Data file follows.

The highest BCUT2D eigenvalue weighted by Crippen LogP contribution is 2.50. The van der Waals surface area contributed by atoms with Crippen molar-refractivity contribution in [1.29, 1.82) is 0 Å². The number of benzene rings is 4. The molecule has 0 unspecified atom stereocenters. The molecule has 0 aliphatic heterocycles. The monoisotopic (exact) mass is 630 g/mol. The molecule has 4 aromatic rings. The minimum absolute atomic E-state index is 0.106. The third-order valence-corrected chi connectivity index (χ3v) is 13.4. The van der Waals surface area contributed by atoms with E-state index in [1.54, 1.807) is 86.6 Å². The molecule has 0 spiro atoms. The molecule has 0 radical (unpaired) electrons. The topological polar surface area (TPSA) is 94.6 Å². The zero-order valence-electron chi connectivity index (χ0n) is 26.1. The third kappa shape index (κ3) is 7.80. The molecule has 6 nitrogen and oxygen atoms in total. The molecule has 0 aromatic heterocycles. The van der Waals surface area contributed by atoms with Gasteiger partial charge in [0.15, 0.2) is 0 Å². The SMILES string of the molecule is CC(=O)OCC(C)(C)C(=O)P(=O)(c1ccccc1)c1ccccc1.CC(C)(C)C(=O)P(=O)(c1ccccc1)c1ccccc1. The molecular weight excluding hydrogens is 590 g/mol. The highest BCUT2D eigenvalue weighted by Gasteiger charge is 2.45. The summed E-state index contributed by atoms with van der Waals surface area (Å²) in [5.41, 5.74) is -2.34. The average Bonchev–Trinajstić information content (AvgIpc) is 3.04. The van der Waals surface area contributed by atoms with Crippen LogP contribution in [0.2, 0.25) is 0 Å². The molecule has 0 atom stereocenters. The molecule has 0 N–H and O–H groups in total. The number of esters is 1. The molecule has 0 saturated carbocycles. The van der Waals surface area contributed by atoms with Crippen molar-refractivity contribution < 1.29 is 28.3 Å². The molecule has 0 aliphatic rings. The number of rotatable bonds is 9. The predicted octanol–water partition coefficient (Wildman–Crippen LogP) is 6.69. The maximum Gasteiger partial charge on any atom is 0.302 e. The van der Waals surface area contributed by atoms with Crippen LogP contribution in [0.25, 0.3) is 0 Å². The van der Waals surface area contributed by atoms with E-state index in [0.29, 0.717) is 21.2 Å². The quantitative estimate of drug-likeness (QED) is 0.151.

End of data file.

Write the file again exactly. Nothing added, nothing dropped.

The highest BCUT2D eigenvalue weighted by Crippen LogP contribution is 2.50. The van der Waals surface area contributed by atoms with Crippen molar-refractivity contribution in [1.29, 1.82) is 0 Å². The number of benzene rings is 4. The molecule has 0 unspecified atom stereocenters. The molecule has 0 aliphatic heterocycles. The monoisotopic (exact) mass is 630 g/mol. The molecule has 4 aromatic rings. The minimum absolute atomic E-state index is 0.106. The third-order valence-corrected chi connectivity index (χ3v) is 13.4. The van der Waals surface area contributed by atoms with E-state index in [1.54, 1.807) is 86.6 Å². The molecule has 0 spiro atoms. The molecule has 0 radical (unpaired) electrons. The topological polar surface area (TPSA) is 94.6 Å². The zero-order valence-electron chi connectivity index (χ0n) is 26.1. The third kappa shape index (κ3) is 7.80. The molecule has 6 nitrogen and oxygen atoms in total. The molecule has 0 aromatic heterocycles. The van der Waals surface area contributed by atoms with Gasteiger partial charge in [0.15, 0.2) is 0 Å². The SMILES string of the molecule is CC(=O)OCC(C)(C)C(=O)P(=O)(c1ccccc1)c1ccccc1.CC(C)(C)C(=O)P(=O)(c1ccccc1)c1ccccc1. The molecular weight excluding hydrogens is 590 g/mol. The highest BCUT2D eigenvalue weighted by Gasteiger charge is 2.45. The summed E-state index contributed by atoms with van der Waals surface area (Å²) in [5.41, 5.74) is -2.34. The average Bonchev–Trinajstić information content (AvgIpc) is 3.04. The van der Waals surface area contributed by atoms with Crippen LogP contribution in [0.2, 0.25) is 0 Å². The molecule has 0 atom stereocenters. The molecule has 0 N–H and O–H groups in total. The number of esters is 1. The molecule has 0 saturated carbocycles. The van der Waals surface area contributed by atoms with Crippen molar-refractivity contribution < 1.29 is 28.3 Å². The molecule has 0 aliphatic rings. The number of rotatable bonds is 9. The predicted octanol–water partition coefficient (Wildman–Crippen LogP) is 6.69. The maximum Gasteiger partial charge on any atom is 0.302 e. The van der Waals surface area contributed by atoms with Crippen LogP contribution in [0.25, 0.3) is 0 Å². The van der Waals surface area contributed by atoms with E-state index in [0.29, 0.717) is 21.2 Å². The quantitative estimate of drug-likeness (QED) is 0.151.